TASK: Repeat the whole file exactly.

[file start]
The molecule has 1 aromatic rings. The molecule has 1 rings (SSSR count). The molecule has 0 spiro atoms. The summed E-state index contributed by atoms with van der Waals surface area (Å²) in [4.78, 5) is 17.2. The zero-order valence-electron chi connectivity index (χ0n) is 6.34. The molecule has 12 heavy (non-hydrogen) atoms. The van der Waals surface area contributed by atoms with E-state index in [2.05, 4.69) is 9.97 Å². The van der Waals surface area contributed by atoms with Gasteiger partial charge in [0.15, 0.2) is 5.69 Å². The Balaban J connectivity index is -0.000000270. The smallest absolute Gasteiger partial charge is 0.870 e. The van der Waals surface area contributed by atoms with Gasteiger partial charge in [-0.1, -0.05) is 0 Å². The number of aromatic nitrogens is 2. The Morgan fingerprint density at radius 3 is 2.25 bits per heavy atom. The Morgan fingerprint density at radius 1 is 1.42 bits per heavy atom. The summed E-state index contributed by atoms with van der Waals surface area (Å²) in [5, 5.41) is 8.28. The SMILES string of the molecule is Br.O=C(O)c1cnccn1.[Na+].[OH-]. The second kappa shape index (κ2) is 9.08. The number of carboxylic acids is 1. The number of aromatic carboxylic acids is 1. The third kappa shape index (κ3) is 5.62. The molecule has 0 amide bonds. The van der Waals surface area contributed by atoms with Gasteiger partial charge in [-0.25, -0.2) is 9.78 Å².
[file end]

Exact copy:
The molecule has 1 aromatic rings. The molecule has 1 rings (SSSR count). The molecule has 0 spiro atoms. The summed E-state index contributed by atoms with van der Waals surface area (Å²) in [4.78, 5) is 17.2. The zero-order valence-electron chi connectivity index (χ0n) is 6.34. The molecule has 12 heavy (non-hydrogen) atoms. The van der Waals surface area contributed by atoms with E-state index in [2.05, 4.69) is 9.97 Å². The van der Waals surface area contributed by atoms with Gasteiger partial charge in [0.15, 0.2) is 5.69 Å². The Balaban J connectivity index is -0.000000270. The smallest absolute Gasteiger partial charge is 0.870 e. The van der Waals surface area contributed by atoms with Gasteiger partial charge in [-0.1, -0.05) is 0 Å². The number of aromatic nitrogens is 2. The Morgan fingerprint density at radius 3 is 2.25 bits per heavy atom. The Morgan fingerprint density at radius 1 is 1.42 bits per heavy atom. The summed E-state index contributed by atoms with van der Waals surface area (Å²) in [5, 5.41) is 8.28. The SMILES string of the molecule is Br.O=C(O)c1cnccn1.[Na+].[OH-]. The second kappa shape index (κ2) is 9.08. The number of carboxylic acids is 1. The number of aromatic carboxylic acids is 1. The third kappa shape index (κ3) is 5.62. The molecule has 0 amide bonds. The van der Waals surface area contributed by atoms with Gasteiger partial charge in [-0.25, -0.2) is 9.78 Å².